Have you heard of the site Caring Bridge? This free-to-use (supported by donations) site makes it easy for a sick person (or, usually, his or her family) to send out updates and news to a member list of family and friends (who can in turn post comments and messages of support). It’s a great site, and I’m really glad it exists. But it also makes me terribly sad.
Yesterday I got an e-mail inviting me to join the page for my grad school advisor, Nancy. She was diagnosed with cancer last winter and has been sending out occasional e-mail updates. But there are so many people in her circle, and writing those e-mails is difficult (taking up valuable time and energy). So, with her approval, her sister has started a Caring Bridge group.
When I logged into the website, I was greeted with a list of other groups I belong to: one for Doug, and one for Melinda. I read the Caring Bridge updates (in both cases, written by their spouses) as each of them went through cancer treatment, suffered pain and loss, and died. I think about both of them from time to time, and mostly I remember them as the vibrant, active people they were before they got sick. Seeing their names on this page, though, reminded me of the unhappy endings of many cancer journeys and made me wonder if Nancy will tread a similar path.
The new Photo 365 project started on 1 August, and this time there are four participants: Heidi, Jean, Deborah, and me. I’m less than thrilled with the latest iteration of Flickr’s iOS app (which I use for most of my uploading), so I’m not always up to date with my posting.
Here are the most recent twenty-five photos I’ve added to the group:
Last August 1, my friend Heidi and I started a Photo 365 project together. Every day, we each post a photo to our Flickr group. My photos are here,* and Heidi’s pictures are here.
We’ve both missed occasional days here and there, but for the most part we’ve been pretty successful at charting our year in photos. We’ve enjoyed the experience so much that we’ve decided to start another Photo 365 project together when this one winds up at the end of July, and we’re happy to have any interested friends join us.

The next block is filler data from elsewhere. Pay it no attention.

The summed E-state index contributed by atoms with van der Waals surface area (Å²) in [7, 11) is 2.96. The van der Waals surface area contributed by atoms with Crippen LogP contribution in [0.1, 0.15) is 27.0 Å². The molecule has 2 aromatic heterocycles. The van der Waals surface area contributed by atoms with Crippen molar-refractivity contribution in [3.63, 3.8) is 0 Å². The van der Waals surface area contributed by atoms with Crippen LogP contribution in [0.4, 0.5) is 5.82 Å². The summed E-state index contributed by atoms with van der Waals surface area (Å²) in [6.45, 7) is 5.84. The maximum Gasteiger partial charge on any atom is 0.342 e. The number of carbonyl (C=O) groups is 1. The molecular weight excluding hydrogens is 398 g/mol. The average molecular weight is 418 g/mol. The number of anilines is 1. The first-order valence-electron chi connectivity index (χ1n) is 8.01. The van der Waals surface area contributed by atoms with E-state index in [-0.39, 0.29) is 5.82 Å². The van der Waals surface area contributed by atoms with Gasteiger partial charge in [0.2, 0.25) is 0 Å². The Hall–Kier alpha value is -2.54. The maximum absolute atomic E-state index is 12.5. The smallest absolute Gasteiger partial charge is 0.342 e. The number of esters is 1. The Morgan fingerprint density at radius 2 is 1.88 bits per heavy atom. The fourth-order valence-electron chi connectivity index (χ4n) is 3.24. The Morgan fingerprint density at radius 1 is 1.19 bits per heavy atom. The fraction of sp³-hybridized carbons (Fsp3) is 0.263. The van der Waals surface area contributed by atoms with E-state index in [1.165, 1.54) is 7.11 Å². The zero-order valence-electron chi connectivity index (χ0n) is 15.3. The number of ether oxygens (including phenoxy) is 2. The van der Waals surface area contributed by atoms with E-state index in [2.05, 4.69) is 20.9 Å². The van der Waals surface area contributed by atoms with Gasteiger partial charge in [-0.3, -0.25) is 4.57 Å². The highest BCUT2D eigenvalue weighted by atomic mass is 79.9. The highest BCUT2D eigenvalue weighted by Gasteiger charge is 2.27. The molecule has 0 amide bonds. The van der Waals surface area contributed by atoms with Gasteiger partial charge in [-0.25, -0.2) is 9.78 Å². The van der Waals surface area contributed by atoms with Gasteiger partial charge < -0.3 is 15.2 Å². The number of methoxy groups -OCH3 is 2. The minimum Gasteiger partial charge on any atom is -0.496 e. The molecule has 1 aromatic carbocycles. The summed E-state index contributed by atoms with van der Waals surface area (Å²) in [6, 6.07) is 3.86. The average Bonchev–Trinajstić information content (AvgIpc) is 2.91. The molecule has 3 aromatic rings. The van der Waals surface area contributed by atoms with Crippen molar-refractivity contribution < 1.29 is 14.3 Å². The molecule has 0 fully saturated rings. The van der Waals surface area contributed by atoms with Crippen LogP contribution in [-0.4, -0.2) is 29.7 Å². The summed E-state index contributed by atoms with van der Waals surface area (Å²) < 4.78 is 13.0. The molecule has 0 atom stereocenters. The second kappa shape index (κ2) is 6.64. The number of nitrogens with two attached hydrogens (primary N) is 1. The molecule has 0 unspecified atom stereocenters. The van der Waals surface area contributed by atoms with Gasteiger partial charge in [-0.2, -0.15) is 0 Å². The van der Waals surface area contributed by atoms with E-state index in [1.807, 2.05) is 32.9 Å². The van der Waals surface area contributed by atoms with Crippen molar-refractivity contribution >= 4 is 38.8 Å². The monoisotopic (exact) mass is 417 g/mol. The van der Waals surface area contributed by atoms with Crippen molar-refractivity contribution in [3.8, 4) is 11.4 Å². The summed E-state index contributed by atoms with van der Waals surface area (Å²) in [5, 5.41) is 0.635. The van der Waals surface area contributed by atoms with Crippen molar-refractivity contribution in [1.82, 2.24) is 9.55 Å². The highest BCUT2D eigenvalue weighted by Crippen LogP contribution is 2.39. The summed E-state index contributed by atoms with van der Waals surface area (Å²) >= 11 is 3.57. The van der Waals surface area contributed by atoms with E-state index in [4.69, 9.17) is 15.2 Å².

There are no set themes—we photograph whatever we like. Some photos just document everyday events; others are more composed shots. Occasionally we comment on each other’s pictures, but there’s not a whole lot of chatting going on, so the “active interaction” component is not demanding at all. Mostly we find this project useful as (1) a nudge to take at least one photo each day, and (2) an opportunity to share photos within a small community.
If you’re interested in participating in this project, let me know! The new Photo 365 starts on August 1!
*(As you can see, I’m a bit behind in updating my photostream. I’m busy with work deadlines at the moment, but I’m hopeful that I’ll have time to bring my current photo project up to date before starting a new one!)
Here’s the answer to the mystery posed in my last two posts (1, 2):
Sylvia had a friend over, and the two of them decided to play “spies” with these big boxes. They cut eyeholes so they could see out, then positioned themselves on the sidewalk in front of my house. Whenever a car drove by, they’d “stalk” the car by jumping up and running after it.